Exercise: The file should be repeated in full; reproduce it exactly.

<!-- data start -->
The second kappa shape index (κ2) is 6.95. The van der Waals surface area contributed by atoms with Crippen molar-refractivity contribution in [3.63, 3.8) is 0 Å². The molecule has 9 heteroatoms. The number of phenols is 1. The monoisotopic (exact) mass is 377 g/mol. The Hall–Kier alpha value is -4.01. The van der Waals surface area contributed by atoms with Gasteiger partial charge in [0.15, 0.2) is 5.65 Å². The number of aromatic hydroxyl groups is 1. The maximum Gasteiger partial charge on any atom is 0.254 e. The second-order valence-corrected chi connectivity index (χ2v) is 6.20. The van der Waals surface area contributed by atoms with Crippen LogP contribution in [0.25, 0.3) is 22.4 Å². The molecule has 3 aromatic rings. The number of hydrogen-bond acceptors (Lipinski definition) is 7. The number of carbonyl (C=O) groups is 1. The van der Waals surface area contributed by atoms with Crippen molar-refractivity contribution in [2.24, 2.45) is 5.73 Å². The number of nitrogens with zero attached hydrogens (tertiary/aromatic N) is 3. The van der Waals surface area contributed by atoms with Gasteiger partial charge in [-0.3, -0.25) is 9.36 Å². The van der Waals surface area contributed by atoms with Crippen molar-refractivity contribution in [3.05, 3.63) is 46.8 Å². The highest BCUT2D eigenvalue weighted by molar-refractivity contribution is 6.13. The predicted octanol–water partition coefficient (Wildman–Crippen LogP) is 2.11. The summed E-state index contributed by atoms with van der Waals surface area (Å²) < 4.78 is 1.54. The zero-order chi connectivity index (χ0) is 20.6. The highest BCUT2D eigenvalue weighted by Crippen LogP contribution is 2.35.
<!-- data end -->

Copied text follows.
The second kappa shape index (κ2) is 6.95. The van der Waals surface area contributed by atoms with Crippen molar-refractivity contribution in [3.63, 3.8) is 0 Å². The molecule has 9 heteroatoms. The number of phenols is 1. The monoisotopic (exact) mass is 377 g/mol. The Hall–Kier alpha value is -4.01. The van der Waals surface area contributed by atoms with Gasteiger partial charge in [0.15, 0.2) is 5.65 Å². The number of aromatic hydroxyl groups is 1. The maximum Gasteiger partial charge on any atom is 0.254 e. The second-order valence-corrected chi connectivity index (χ2v) is 6.20. The van der Waals surface area contributed by atoms with Crippen LogP contribution in [0.25, 0.3) is 22.4 Å². The molecule has 3 aromatic rings. The number of hydrogen-bond acceptors (Lipinski definition) is 7. The number of carbonyl (C=O) groups is 1. The van der Waals surface area contributed by atoms with Crippen molar-refractivity contribution in [2.24, 2.45) is 5.73 Å². The number of nitrogens with zero attached hydrogens (tertiary/aromatic N) is 3. The van der Waals surface area contributed by atoms with Gasteiger partial charge in [-0.3, -0.25) is 9.36 Å². The van der Waals surface area contributed by atoms with Crippen molar-refractivity contribution in [3.05, 3.63) is 46.8 Å². The highest BCUT2D eigenvalue weighted by molar-refractivity contribution is 6.13. The predicted octanol–water partition coefficient (Wildman–Crippen LogP) is 2.11. The summed E-state index contributed by atoms with van der Waals surface area (Å²) < 4.78 is 1.54. The zero-order chi connectivity index (χ0) is 20.6. The highest BCUT2D eigenvalue weighted by Crippen LogP contribution is 2.35.